Survivor is CBS’ highest-rated television program for first time since 2001

Photo: Robert Voets/CBS Entertainment ©2019 CBS Broadcasting, Inc. All Rights Reserved.
Photo: Robert Voets/CBS Entertainment ©2019 CBS Broadcasting, Inc. All Rights Reserved. /

Excluding news and sports programming, Survivor’s ratings are higher than anything else produced on CBS early in the Fall 2019 television cycle.

There have been few TV phenomena quite like Survivor was back in the heyday. The summer of 2000 turned 16 castaways into instant stars of minute fame, quickly becoming the go-to references of late-night talk shows and household names in their own right. Survivor was also one of the highest-rated shows at the time because of it, as the competition program quickly became appointment television for watercooler conversations.

Though the show wouldn’t fade away right away, the 2001-2002 television season would mark the beginning of a golden age for CBS ratings. Shows like CSI (et al), Everybody Loves Raymond and, later, The Big Bang Theory would make the network thrive and eventually surpass the reality show, although the infantile budget required to produce it would keep Survivor going forever.

As all those aforementioned shows came and went, Survivor remains almost eternal, and in a bit of poetic irony, it has climbed its way back to the top. As noted on the show’s subreddit, the average rating in the 18-49 demographic for live-plus-same-day for all of Island of the Idols’ first four shows averages 1.25. That surpasses NCIS’ average of 1.21 rating so far this season.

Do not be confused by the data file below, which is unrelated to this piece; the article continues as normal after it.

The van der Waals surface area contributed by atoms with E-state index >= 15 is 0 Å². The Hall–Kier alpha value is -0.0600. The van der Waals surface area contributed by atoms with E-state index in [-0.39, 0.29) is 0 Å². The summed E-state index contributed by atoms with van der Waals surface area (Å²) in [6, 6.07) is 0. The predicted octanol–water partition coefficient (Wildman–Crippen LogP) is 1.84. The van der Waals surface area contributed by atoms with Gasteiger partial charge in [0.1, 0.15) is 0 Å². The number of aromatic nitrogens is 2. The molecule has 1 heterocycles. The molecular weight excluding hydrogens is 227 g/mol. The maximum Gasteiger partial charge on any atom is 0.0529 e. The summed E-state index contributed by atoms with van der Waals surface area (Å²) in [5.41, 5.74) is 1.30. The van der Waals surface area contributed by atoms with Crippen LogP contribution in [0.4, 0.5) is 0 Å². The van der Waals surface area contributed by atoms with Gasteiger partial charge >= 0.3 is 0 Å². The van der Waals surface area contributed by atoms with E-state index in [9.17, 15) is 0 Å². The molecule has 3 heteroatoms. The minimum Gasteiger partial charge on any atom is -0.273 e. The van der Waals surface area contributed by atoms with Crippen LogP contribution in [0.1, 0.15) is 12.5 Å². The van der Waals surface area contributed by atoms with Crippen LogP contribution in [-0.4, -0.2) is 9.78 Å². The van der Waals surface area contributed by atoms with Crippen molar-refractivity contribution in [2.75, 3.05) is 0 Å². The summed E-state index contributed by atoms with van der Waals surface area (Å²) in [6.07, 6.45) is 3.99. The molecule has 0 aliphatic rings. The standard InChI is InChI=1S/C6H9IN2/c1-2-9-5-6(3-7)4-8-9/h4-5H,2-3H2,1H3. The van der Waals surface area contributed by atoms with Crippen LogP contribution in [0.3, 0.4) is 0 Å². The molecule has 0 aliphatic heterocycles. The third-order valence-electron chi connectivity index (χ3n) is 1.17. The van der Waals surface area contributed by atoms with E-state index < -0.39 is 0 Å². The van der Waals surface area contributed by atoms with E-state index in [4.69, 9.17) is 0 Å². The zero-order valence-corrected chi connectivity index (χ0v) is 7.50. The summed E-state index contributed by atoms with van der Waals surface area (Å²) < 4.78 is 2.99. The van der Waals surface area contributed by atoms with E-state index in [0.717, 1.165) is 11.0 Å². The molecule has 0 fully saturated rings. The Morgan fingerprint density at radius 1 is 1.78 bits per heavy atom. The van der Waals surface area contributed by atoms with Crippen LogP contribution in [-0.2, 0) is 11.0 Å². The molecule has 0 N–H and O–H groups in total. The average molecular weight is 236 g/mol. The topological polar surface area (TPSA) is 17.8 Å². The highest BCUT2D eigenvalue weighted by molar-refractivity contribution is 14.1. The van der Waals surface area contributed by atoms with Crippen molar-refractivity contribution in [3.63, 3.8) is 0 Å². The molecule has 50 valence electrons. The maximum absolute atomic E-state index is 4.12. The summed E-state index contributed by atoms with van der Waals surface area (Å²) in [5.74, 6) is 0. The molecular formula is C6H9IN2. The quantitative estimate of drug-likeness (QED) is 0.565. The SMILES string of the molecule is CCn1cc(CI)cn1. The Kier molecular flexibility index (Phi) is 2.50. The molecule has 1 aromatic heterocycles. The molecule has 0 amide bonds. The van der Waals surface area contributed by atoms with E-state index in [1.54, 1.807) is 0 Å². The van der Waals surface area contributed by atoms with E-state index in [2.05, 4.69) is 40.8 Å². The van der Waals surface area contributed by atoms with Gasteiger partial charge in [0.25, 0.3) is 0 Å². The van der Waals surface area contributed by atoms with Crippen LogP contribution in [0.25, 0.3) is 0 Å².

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In effect, it has made Survivor CBS’ highest-rated show on average in the primary advertising demographic, although there are caveats as always. For example, The Masked Singer continues to surpass CBS’ best while airing in the same time slot, showing that the success of one show on one network is relative to another network that’s close to doubling ratings across the board.

It also reflects the lack of a real universally-appealing show at CBS. The Big Bang Theory has left a massive hole that cannot be replaced with Young Sheldon (a show with worse ratings, albeit on a tougher night). The network is relying on undying giants while their newest offerings slump or aren’t the tentpoles the network needs right now.

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The fact that Survivor is slumping relative to even the rate of decline for television ratings across the board goes to show that it’s a CBS problem. However, it is great to hear that the show will likely end on its own terms, as it’s a cash cow that has meager needs for its feed. Unless the prize pool was to jump exponentially, that is.